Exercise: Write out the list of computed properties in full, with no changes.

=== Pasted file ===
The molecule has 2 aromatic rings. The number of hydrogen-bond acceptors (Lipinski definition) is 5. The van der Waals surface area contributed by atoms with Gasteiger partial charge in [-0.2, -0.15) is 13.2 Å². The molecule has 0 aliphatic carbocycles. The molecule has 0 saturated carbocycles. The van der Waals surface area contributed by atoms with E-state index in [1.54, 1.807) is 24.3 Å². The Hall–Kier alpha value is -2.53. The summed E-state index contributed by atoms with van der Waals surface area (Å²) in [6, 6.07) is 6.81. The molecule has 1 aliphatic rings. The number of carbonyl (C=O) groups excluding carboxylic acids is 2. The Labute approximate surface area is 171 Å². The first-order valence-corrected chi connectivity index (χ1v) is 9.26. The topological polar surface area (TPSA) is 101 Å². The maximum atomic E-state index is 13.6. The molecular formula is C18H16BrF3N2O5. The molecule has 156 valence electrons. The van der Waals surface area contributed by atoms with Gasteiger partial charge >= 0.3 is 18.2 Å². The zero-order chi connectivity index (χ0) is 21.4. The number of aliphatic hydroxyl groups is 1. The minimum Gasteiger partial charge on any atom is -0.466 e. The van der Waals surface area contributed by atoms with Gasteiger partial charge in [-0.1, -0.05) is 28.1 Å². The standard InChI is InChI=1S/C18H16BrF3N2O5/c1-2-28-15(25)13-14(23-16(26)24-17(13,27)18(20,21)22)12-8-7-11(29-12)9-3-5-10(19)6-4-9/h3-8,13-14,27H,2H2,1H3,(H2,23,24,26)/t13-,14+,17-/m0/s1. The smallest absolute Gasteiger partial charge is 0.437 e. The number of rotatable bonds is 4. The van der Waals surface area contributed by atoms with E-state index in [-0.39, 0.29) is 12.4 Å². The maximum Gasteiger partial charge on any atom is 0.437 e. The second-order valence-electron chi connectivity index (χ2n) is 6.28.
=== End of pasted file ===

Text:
The molecule has 2 aromatic rings. The number of hydrogen-bond acceptors (Lipinski definition) is 5. The van der Waals surface area contributed by atoms with Gasteiger partial charge in [-0.2, -0.15) is 13.2 Å². The molecule has 0 aliphatic carbocycles. The molecule has 0 saturated carbocycles. The van der Waals surface area contributed by atoms with E-state index in [1.54, 1.807) is 24.3 Å². The Hall–Kier alpha value is -2.53. The summed E-state index contributed by atoms with van der Waals surface area (Å²) in [6, 6.07) is 6.81. The molecule has 1 aliphatic rings. The number of carbonyl (C=O) groups excluding carboxylic acids is 2. The Labute approximate surface area is 171 Å². The first-order valence-corrected chi connectivity index (χ1v) is 9.26. The topological polar surface area (TPSA) is 101 Å². The maximum atomic E-state index is 13.6. The molecular formula is C18H16BrF3N2O5. The molecule has 156 valence electrons. The van der Waals surface area contributed by atoms with Gasteiger partial charge >= 0.3 is 18.2 Å². The zero-order chi connectivity index (χ0) is 21.4. The number of aliphatic hydroxyl groups is 1. The minimum Gasteiger partial charge on any atom is -0.466 e. The van der Waals surface area contributed by atoms with Gasteiger partial charge in [-0.1, -0.05) is 28.1 Å². The standard InChI is InChI=1S/C18H16BrF3N2O5/c1-2-28-15(25)13-14(23-16(26)24-17(13,27)18(20,21)22)12-8-7-11(29-12)9-3-5-10(19)6-4-9/h3-8,13-14,27H,2H2,1H3,(H2,23,24,26)/t13-,14+,17-/m0/s1. The smallest absolute Gasteiger partial charge is 0.437 e. The number of rotatable bonds is 4. The van der Waals surface area contributed by atoms with E-state index in [-0.39, 0.29) is 12.4 Å². The maximum Gasteiger partial charge on any atom is 0.437 e. The second-order valence-electron chi connectivity index (χ2n) is 6.28.